Global Hearing Loss and Related Issues
Tucci, Merson, and Wilson (2010) engaged in a massive literature review of hundreds of articles from 1980 to today. Among the key points addressed:
Across the globe, more than 278 million people have moderate-to-profound hearing loss in both ears, and most people who have hearing loss live in developing countries. Approximately 50 percent of all hearing loss can be prevented. Across the globe, more than 100 countries are considered “developing countries” and these same countries contain some 80 percent of the world’s population. The average expenditure on health care in developed countries is $2,716 US, whereas the average cost expenditure on health care in the “least developed” countries is $13 US. In the United States, hearing impairment costs about $170 billion per year, which is almost three percent of the gross national product. In developed countries, the incidence of congenital bilateral sensorineural hearing loss (greater than 40 dB) is estimated at 2 to 4 per 1,000 live births. In developing countries, the incidence of congenital bilateral sensorineural hearing loss (greater than 40 dB) is estimated to be not less than 6 per 1000 live births. Therefore, the authors estimate that some 720,000 children born per year with congenital bilateral sensorineural hearing loss. Tucci, Merson, and Wilson also offer information regarding hearing loss across specific regions, such as Asia, Latin America, the Caribbean, the Middle East, Sub-Saharan Africa (which contains ten percent of the world’s population and two-thirds of the world’s least developed counties).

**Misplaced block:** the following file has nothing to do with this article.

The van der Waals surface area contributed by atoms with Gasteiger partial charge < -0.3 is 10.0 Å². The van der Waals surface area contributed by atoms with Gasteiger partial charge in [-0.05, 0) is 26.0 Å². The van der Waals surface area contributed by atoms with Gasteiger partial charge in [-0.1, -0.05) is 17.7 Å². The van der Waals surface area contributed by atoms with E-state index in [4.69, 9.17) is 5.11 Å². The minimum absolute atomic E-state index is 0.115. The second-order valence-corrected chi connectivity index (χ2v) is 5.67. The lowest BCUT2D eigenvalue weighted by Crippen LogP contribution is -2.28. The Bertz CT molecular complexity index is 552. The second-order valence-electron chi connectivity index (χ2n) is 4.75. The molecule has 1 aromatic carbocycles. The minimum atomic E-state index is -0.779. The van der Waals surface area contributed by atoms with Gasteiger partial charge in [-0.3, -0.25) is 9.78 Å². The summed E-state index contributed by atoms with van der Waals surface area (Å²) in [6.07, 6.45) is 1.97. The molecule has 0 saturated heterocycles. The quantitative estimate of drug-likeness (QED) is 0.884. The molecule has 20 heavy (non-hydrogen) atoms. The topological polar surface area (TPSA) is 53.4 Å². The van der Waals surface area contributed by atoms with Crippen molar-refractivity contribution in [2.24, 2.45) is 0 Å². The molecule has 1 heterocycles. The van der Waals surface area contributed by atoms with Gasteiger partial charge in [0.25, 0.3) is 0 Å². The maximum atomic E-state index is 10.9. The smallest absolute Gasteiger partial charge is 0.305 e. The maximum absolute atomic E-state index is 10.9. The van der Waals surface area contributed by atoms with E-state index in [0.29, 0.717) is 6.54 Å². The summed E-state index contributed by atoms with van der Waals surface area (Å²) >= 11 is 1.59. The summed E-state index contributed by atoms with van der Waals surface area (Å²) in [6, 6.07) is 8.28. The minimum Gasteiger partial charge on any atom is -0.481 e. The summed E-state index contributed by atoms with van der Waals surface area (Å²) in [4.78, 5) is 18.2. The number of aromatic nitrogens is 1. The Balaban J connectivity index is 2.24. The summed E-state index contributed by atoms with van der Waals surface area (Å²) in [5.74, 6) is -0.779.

The authors report that children with hearing loss in developing countries experience delays in development of speech, language, and other cognitive skills. Children with disabilities see physicians 1.5 times more often than children without disabilities. Children with disabilities spend 3.5 times more days in the hospital than children without disabilities. Children with disabilities experience 2 times as many missed days from school and children with disabilities have an 2.5 times increased chance of repeating a school grade than do children without disabilities.
In the United States, the authors report that communication problems are associated with higher rates of unemployment and income for people with hearing loss may be 45 percent lower than for adults without hearing loss. They report that developing countries need some 32 million hearing aids per year, yet only 750,000 or so are provided. Given the severe shortage of hearing aids in developing countries, and to maximize the benefits and distribution of the units available, the World Health Organization suggests fitting the better ear of children with pure tone averages between 31 and 80 dB first, and then (if there are) additional hearing aids (they) should be distributed to adults with a better ear pure tone average between 41 and 80 dB.
For More Information, References, and Recommendations
Tucci DL, Merson MH, Wilson B. (2010) A Summary of the Literature on Global Hearing Impairment: Current Status and Priorities for Action. Otology & Neurotology. 31(1):31-41.